After the initial flooding and damage left by Hurricane Matthew in October 2016, a wave of secondary effects like water contamination plagues many communities in Haiti.
“After Matthew’s passage, our wells were contaminated,” said Sister Yveline Fevrier, a school teacher in Port-à-Piment. Since the hurricane, she’s been worried about keeping her students healthy.
But now, Sister Yveline has one less worry. During the first week of May, PADF provided clean water to more than 13,500 Haitians affected by the tragedy, including Sister Yveline and her students.
Thanks to donations from members of the Caribbean Desalination Association (CaribDA), PADF distributed 217 water filtration systems to 71 schools in southern Haiti. Filters were installed in high-traffic areas where they can be easily accessed and maintained. Haitian supplier Cayman Water Company, a CaribDA member, was pleased to support its neighbors by donating 75 of the filtration systems, which include locally manufactured buckets.
“We accept these gifts with great enthusiasm,” said Sister Yveline. “We will be able to provide pure water to the pupils.”
Not just a few pupils, either. This efficient filtration system can pump out 540 gallons of clean water per day, enough to protect entire communities from preventable waterborne illnesses like cholera, typhoid and E.Coli.
In addition to providing clean water, the filtration systems also provide a sense of stability for the region by fulfilling a basic need. Access to clean water can be unpredictable in regions that undergo seasonal hurricanes, like Haiti. Instead of worrying about her students, Sister Yveline can return her focus – and the children’s focus – to the classroom.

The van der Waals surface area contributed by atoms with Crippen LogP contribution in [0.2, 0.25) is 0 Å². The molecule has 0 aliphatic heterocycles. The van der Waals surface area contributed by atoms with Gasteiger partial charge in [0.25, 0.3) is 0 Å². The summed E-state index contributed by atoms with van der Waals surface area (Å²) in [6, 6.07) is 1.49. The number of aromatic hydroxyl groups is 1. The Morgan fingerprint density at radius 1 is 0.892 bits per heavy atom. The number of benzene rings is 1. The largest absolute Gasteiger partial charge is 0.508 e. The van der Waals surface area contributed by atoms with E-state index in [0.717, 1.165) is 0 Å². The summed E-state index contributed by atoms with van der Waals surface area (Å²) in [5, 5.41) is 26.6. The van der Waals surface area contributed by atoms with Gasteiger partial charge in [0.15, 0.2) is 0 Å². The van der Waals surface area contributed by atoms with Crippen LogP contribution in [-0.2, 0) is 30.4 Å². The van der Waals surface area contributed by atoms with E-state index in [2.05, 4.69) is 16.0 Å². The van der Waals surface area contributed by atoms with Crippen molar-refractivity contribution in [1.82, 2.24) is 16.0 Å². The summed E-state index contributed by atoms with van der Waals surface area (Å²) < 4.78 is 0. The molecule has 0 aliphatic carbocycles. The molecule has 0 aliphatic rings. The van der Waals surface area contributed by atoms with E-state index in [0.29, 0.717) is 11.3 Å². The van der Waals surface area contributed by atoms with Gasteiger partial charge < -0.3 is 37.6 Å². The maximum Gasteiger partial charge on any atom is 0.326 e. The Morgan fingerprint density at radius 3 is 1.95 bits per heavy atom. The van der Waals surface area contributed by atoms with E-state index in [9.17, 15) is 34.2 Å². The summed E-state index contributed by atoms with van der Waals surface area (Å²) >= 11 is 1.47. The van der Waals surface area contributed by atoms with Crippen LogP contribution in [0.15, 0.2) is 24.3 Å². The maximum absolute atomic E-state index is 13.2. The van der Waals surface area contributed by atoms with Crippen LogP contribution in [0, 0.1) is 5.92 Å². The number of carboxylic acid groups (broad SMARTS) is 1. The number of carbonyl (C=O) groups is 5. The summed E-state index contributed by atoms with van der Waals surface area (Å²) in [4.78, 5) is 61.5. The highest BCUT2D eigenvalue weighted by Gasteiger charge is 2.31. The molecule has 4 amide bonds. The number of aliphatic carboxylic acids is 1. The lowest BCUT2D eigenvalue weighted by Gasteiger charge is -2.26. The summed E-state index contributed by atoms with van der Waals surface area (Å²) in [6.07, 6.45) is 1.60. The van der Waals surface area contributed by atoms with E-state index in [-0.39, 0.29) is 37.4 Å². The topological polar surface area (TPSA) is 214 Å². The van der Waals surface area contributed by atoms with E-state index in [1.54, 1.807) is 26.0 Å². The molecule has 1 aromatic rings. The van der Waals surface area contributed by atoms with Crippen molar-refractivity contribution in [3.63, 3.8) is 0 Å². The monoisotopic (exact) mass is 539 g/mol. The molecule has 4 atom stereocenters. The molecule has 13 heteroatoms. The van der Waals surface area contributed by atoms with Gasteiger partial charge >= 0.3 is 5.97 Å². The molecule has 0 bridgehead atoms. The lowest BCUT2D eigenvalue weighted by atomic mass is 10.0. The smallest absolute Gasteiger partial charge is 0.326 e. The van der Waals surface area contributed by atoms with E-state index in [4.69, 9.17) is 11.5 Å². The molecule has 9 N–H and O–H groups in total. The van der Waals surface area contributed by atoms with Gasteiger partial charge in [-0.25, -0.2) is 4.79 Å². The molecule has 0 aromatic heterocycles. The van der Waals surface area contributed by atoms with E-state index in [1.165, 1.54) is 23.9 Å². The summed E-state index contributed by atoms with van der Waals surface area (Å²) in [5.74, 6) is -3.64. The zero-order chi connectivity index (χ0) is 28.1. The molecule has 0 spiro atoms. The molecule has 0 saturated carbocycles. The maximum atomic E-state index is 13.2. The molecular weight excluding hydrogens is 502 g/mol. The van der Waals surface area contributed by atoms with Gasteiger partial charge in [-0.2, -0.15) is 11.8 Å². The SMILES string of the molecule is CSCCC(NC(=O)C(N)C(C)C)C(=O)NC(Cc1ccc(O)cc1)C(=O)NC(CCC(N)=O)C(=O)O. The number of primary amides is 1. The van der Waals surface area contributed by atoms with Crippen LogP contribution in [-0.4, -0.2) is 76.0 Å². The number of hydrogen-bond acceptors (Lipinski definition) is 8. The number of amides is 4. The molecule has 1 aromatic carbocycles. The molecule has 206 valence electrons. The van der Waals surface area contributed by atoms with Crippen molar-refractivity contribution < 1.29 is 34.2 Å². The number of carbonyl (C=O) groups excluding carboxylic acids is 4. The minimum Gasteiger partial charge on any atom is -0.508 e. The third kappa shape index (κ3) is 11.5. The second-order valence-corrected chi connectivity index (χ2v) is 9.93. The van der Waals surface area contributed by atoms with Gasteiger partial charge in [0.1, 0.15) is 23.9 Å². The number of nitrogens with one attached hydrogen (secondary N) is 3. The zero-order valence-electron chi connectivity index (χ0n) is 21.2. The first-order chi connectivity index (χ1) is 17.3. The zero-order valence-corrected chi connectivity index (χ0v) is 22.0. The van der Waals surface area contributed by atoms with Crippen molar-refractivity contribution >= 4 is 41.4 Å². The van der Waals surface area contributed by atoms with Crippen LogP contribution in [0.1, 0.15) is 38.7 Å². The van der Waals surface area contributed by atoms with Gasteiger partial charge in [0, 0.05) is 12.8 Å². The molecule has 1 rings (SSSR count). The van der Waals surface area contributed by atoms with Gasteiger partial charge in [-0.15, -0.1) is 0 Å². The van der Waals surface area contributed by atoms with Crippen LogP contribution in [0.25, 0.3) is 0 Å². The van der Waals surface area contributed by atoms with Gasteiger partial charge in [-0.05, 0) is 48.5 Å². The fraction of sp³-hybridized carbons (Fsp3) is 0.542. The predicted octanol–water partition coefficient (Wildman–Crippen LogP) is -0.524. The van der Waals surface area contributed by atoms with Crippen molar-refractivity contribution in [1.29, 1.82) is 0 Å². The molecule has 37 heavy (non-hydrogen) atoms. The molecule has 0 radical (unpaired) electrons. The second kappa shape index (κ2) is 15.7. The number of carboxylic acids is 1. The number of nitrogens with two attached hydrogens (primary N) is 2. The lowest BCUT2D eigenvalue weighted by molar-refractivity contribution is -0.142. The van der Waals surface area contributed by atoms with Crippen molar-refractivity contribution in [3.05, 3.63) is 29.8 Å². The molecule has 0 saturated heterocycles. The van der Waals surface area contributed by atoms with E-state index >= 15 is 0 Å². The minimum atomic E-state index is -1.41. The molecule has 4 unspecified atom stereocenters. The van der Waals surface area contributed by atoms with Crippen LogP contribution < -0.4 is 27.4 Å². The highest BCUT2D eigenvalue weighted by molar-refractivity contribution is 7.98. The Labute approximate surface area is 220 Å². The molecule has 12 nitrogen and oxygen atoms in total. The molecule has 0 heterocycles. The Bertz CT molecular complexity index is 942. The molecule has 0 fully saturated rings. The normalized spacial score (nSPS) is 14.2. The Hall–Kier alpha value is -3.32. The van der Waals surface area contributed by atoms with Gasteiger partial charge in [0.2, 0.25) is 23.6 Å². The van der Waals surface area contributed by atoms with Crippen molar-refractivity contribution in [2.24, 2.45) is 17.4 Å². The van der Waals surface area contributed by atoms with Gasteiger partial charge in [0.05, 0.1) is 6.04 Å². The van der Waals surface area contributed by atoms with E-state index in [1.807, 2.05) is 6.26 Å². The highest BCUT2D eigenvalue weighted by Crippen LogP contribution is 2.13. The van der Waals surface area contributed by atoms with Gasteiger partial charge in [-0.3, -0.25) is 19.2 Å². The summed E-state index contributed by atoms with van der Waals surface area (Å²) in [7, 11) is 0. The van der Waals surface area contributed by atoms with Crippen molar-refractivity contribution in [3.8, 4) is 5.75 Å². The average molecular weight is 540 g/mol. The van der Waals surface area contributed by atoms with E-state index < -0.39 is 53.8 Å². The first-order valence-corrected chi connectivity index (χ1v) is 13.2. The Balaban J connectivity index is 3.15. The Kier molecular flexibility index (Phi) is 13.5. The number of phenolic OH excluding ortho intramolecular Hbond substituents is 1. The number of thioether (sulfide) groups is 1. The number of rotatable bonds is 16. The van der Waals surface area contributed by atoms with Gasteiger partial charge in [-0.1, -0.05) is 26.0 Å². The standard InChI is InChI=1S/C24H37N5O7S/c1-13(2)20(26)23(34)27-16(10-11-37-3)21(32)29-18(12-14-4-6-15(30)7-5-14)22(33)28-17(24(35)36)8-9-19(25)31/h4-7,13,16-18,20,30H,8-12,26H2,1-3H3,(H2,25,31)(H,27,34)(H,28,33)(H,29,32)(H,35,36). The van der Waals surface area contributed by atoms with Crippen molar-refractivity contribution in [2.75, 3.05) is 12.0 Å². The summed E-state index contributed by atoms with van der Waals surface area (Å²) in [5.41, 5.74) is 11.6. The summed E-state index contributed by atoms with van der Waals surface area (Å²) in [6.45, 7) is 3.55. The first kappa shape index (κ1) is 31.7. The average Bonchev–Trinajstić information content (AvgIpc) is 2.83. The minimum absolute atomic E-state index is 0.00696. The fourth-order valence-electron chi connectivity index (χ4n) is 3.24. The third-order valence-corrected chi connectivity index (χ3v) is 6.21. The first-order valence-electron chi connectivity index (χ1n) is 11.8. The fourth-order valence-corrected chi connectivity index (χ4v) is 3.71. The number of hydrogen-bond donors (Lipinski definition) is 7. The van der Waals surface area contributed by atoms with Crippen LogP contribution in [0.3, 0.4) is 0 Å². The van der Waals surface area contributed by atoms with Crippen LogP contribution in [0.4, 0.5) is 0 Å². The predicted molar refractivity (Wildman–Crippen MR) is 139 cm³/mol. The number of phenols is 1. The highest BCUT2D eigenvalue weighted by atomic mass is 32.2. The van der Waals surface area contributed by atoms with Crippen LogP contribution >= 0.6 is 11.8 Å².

PADF collaborated with municipalities in southern Haiti to identify strategic locations for the filters. Three of the hardest hit communes in southern Haiti were left with little or no access to clean water: Chardonnières, Port-à-Piment and Les Anglais. Within those communities, 71 schools were identified to receive the filters, reaching thousands of children and community members.
During the hurricane, schools were leveraged as shelters from the storm. These schools have become a natural meeting place and an ideal spot for centralized access to clean water.
Although months have passed since the disaster, some roads are still treacherous or even impassable. School teacher Recimène Felix arrived to receive a water filter. Recimène brought back access to clean water for a community that had been cut off by the disaster for months.
“We came here to retrieve the kits because the roads are cut off,” said Recimène. “This gift is very useful for the health of the children.”
The mayor of Port-à-Piment, Francois Violette, knows about the serious consequences of natural disasters that affect her community. She was concerned about access to clean water as well. Her community had already recorded several cases of waterborne illness. But with the new water filters in the community, more than 13,500 people have a safe place to fill their cups.
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